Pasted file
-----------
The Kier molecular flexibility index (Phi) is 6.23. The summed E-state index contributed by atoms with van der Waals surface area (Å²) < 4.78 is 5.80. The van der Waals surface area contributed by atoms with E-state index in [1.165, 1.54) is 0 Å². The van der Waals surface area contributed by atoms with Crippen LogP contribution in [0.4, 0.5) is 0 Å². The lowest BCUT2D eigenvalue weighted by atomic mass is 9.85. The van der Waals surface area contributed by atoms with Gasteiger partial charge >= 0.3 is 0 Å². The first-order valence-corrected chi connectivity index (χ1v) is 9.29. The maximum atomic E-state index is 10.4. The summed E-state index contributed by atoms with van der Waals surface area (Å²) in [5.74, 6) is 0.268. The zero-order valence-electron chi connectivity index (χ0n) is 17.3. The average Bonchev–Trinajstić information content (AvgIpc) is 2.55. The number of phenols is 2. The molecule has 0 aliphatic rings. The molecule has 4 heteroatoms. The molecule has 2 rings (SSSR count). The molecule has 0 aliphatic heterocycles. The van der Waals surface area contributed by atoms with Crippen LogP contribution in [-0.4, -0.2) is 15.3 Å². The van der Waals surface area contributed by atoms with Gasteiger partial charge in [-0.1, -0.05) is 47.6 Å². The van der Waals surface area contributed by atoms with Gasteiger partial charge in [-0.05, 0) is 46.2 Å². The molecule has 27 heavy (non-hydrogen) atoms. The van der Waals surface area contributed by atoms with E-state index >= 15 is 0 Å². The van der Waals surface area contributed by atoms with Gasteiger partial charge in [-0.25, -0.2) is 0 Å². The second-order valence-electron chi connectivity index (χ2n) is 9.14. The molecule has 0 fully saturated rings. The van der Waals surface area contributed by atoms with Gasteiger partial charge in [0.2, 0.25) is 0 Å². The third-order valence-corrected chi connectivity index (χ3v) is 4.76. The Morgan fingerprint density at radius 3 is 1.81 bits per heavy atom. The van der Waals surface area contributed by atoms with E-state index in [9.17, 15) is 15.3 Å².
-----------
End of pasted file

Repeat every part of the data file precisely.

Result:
The Kier molecular flexibility index (Phi) is 6.23. The summed E-state index contributed by atoms with van der Waals surface area (Å²) < 4.78 is 5.80. The van der Waals surface area contributed by atoms with E-state index in [1.165, 1.54) is 0 Å². The van der Waals surface area contributed by atoms with Crippen LogP contribution in [0.4, 0.5) is 0 Å². The lowest BCUT2D eigenvalue weighted by atomic mass is 9.85. The van der Waals surface area contributed by atoms with Gasteiger partial charge >= 0.3 is 0 Å². The first-order valence-corrected chi connectivity index (χ1v) is 9.29. The maximum atomic E-state index is 10.4. The summed E-state index contributed by atoms with van der Waals surface area (Å²) in [5.74, 6) is 0.268. The zero-order valence-electron chi connectivity index (χ0n) is 17.3. The average Bonchev–Trinajstić information content (AvgIpc) is 2.55. The number of phenols is 2. The molecule has 0 aliphatic rings. The molecule has 4 heteroatoms. The molecule has 2 rings (SSSR count). The molecule has 0 aliphatic heterocycles. The van der Waals surface area contributed by atoms with Crippen LogP contribution in [-0.4, -0.2) is 15.3 Å². The van der Waals surface area contributed by atoms with Gasteiger partial charge in [-0.1, -0.05) is 47.6 Å². The van der Waals surface area contributed by atoms with Gasteiger partial charge in [-0.05, 0) is 46.2 Å². The molecule has 27 heavy (non-hydrogen) atoms. The van der Waals surface area contributed by atoms with E-state index >= 15 is 0 Å². The van der Waals surface area contributed by atoms with Gasteiger partial charge in [-0.25, -0.2) is 0 Å². The second-order valence-electron chi connectivity index (χ2n) is 9.14. The molecule has 0 fully saturated rings. The van der Waals surface area contributed by atoms with Gasteiger partial charge in [0.2, 0.25) is 0 Å². The third-order valence-corrected chi connectivity index (χ3v) is 4.76. The Morgan fingerprint density at radius 3 is 1.81 bits per heavy atom. The van der Waals surface area contributed by atoms with E-state index in [9.17, 15) is 15.3 Å².